(Date:4/14/2016)... TEL AVIV, Israel , April 14, 2016 /PRNewswire/ ... in Behavioral Authentication and Malware Detection, today announced the ... has already assumed the new role. Goldwerger,s ... for BioCatch, on the heels of the deployment of ... In addition, BioCatch,s behavioral biometric technology, which discerns unique ...
(Date:3/23/2016)... , March 23, 2016 ... erhöhter Sicherheit Gesichts- und Stimmerkennung mit Passwörtern ... (NASDAQ: MESG ), ein führender ... das Unternehmen mit SpeechPro zusammenarbeitet, um erstmals ... Finanzdienstleistungsbranche, wird die Möglichkeit angeboten, im Rahmen ...
Breaking Biology News(10 mins):
(Date:6/27/2016)... - BIOREM Inc. (TSX-V: BRM) ("Biorem" or "the Company") announces ... Clean Technology Fund I, LP and Clean Technology Fund ... venture capital funds which together hold approximately 59% of ... as converted basis), that they have entered into an ... in Biorem to TUS Holdings Co. Ltd. ("TUS") (en.tusholdings.com) ...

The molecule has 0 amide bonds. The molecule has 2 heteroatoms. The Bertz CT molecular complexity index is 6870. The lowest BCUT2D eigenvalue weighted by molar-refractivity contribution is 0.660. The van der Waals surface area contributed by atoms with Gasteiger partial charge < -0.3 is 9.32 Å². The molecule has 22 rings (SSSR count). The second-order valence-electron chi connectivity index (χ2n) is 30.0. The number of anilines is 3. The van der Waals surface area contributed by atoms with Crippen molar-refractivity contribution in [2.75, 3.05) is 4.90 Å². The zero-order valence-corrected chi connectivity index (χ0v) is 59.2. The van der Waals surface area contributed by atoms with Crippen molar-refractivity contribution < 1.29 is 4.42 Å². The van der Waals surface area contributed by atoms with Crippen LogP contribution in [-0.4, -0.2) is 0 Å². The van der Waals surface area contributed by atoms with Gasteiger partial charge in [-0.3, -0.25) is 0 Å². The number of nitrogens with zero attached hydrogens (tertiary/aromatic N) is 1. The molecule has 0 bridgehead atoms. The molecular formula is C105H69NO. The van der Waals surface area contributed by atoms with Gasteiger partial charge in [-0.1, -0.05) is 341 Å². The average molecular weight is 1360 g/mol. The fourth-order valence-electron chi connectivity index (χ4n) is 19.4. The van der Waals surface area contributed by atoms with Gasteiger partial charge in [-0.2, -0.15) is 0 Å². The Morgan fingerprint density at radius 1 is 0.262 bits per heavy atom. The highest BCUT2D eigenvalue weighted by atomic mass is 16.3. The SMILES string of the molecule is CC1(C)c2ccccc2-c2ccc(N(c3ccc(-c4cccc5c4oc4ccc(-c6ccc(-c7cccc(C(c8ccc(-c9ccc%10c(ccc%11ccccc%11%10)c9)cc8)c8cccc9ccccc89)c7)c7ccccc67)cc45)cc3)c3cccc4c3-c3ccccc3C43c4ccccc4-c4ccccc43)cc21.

(Date:6/27/2016)... ... 27, 2016 , ... Rolf K. Hoffmann, former senior vice ... University of North Carolina Kenan-Flagler Business School effective June 27. , ... with a focus on the school’s international efforts, leading classes and participating in ...
(Date:6/24/2016)... ... June 24, 2016 , ... While the majority of commercial spectrophotometers and ... and the 6000i models are higher end machines that use the more unconventional z-dimension ... light beam from the bottom of the cuvette holder. , FireflySci has developed ...
(Date:6/23/2016)... , June 23, 2016 /PRNewswire/ - FACIT has ... Ontario biotechnology company, Propellon Therapeutics Inc. ... and commercialization of a portfolio of first-in-class WDR5 ... targets such as WDR5 represent an exciting class ... in precision medicine for cancer patients. Substantial advances ...
Breaking Biology Technology: